Estimation of in vivo mechanical properties of the aortic wall: A multi-resolution direct search approach

Minliang Liu, Liang Liang, Wei Sun

Research output: Contribution to journalArticlepeer-review

9 Scopus citations


The patient-specific biomechanical analysis of the aorta requires in vivo mechanical properties of individual patients. Existing approaches for estimating in vivo material properties often demand high computational cost and mesh correspondence of the aortic wall between different cardiac phases. In this paper, we propose a novel multi-resolution direct search (MRDS) approach for estimation of the nonlinear, anisotropic constitutive parameters of the aortic wall. Based on the finite element (FE) updating scheme, the MRDS approach consists of the following three steps: (1) representing constitutive parameters with multiple resolutions using principal component analysis (PCA), (2) building links between the discretized PCA spaces at different resolutions, and (3) searching the PCA spaces in a ‘coarse to fine’ fashion following the links. The estimation of material parameters is achieved by minimizing a node-to-surface error function, which does not need mesh correspondence. The method was validated through a numerical experiment by using the in vivo data from a patient with ascending thoracic aortic aneurysm (ATAA), the results show that the number of FE iterations was significantly reduced compared to previous methods. The approach was also applied to the in vivo CT data from an aged healthy human patient, and using the estimated material parameters, the FE-computed geometry was well matched with the image-derived geometry. This novel MRDS approach may facilitate the personalized biomechanical analysis of aortic tissues, such as the rupture risk analysis of ATAA, which requires fast feedback to clinicians.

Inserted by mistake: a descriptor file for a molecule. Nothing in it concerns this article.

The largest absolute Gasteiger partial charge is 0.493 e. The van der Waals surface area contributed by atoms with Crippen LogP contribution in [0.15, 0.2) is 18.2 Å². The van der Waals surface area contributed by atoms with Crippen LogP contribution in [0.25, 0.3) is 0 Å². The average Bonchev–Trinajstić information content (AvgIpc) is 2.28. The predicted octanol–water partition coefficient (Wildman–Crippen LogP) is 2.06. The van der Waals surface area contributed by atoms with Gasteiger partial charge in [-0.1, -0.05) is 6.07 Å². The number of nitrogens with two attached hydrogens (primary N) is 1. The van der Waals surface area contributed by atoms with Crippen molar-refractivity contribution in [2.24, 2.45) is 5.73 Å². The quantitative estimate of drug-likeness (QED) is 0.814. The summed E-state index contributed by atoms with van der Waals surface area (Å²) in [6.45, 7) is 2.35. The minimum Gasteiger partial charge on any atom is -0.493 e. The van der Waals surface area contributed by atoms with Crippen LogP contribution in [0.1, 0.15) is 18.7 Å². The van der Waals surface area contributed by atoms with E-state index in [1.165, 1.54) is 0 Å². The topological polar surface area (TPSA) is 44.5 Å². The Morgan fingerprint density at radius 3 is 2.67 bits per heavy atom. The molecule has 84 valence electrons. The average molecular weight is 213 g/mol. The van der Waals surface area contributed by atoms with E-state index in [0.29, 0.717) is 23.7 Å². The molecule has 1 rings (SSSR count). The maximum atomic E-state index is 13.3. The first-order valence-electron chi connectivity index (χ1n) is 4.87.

Original languageEnglish (US)
Pages (from-to)649-659
Number of pages11
JournalJournal of the Mechanical Behavior of Biomedical Materials
StatePublished - Jan 2018
Externally publishedYes


  • Constitutive parameter estimation
  • Finite element analysis
  • Multi-resolution direct search
  • Principal component analysis

ASJC Scopus subject areas

  • Biomaterials
  • Biomedical Engineering
  • Mechanics of Materials


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